About Julie Bishop
August 30, 1914 - August 30, 2001
|Place of Birth||:||Denver, Colorado, USA|
|Also Known As||:||Jaqueline Wells , Diane Duval , Jacqueline Wells|
|Imdb Profile||:||IMDB Profile|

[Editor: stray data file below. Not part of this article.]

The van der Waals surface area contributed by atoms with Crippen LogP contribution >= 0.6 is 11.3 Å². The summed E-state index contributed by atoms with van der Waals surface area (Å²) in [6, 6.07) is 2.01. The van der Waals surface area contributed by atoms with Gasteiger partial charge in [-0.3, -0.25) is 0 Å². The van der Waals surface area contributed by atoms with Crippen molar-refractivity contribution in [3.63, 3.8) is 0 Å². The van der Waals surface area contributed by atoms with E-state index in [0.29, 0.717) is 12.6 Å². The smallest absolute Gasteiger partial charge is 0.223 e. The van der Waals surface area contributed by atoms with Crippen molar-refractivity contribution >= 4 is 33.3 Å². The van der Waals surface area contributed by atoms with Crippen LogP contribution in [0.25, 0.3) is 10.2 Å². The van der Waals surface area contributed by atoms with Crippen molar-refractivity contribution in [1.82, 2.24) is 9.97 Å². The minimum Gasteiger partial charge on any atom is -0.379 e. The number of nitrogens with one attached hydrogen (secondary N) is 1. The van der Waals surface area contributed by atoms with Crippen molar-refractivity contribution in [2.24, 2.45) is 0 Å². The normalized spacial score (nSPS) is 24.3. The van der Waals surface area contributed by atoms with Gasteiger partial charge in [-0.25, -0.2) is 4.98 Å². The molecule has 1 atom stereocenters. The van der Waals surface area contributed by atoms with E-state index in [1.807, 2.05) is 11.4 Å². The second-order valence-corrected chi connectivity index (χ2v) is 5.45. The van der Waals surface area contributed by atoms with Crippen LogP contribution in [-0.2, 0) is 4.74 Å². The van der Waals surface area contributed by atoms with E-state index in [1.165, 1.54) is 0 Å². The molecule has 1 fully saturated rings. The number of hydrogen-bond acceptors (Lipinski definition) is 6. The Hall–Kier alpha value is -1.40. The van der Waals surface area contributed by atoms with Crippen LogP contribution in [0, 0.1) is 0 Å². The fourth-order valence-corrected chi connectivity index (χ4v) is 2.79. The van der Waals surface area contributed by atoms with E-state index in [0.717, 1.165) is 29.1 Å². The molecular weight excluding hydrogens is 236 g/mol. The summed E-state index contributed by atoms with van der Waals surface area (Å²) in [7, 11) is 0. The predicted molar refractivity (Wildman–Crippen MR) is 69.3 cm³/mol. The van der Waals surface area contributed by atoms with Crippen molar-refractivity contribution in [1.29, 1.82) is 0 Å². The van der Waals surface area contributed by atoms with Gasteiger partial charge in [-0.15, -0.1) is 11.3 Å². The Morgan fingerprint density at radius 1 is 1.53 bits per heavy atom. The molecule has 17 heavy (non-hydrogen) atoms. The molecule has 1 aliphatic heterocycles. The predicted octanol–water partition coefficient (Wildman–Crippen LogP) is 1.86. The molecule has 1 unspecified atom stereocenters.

From Wikipedia Julie Bishop (August 30, 1914 – August 30, 2001) was an American film and television actress. She appeared in over 80 films between 1923 and 1957. Bishop was born Jacqueline Wells and used her birth name professionally through 1941. She also appeared on stage (and in one film) as Diane Duval. She was a child actress, beginning her career in 1923. Early on, she appeared in several Laurel and Hardy films (Any Old Port! and The Bohemian Girl), and she settled on the name by which she is best remembered when offered a contract by Warner Bros. on the condition that she change her name, which was associated with her almost exclusively B-movie appearances through 1941 (amounting to nearly 50 films over 17 years). She chose the name because it matched the monograms on her luggage (she had for a time been married to Walter Booth Brooks III, a writer). She made 16 films at Warners, including a supporting role in 1943's Princess O'Rourke, supporting Olivia de Havilland and Robert Cummings. While filming, she met her second husband, Clarence Shoop, a pilot. She was Humphrey Bogart's leading lady in Action in the North Atlantic (1943), played Ira Gershwin's wife in the biopic Rhapsody in Blue (1945), and closed out her Warners years in 1946's Cinderella Jones. In 1949, Bishop played a down-on-her-luck wife and mother in the Sands of Iwo Jima, opposite John Wayne. She was among several former Wayne co-stars (including Laraine Day, Ann Doran, Jan Sterling, and Claire Trevor) who joined the actor in 1954's aviation drama, The High and the Mighty. Thrice married, Bishop had a son, Steve, a physician and pilot, and a daughter, actress Pamela Susan Shoop, both by her second marriage, Gen. Clarence A. Shoop, a test pilot who flew for Howard Hughes and later became vice president of Hughes Aircraft; they were married from 1944 until his death in 1968. Her first marriage ended in divorce and her third with her death. Julie Bishop died of pneumonia on her 87th birthday, August 30, 2001, in Mendocino, California.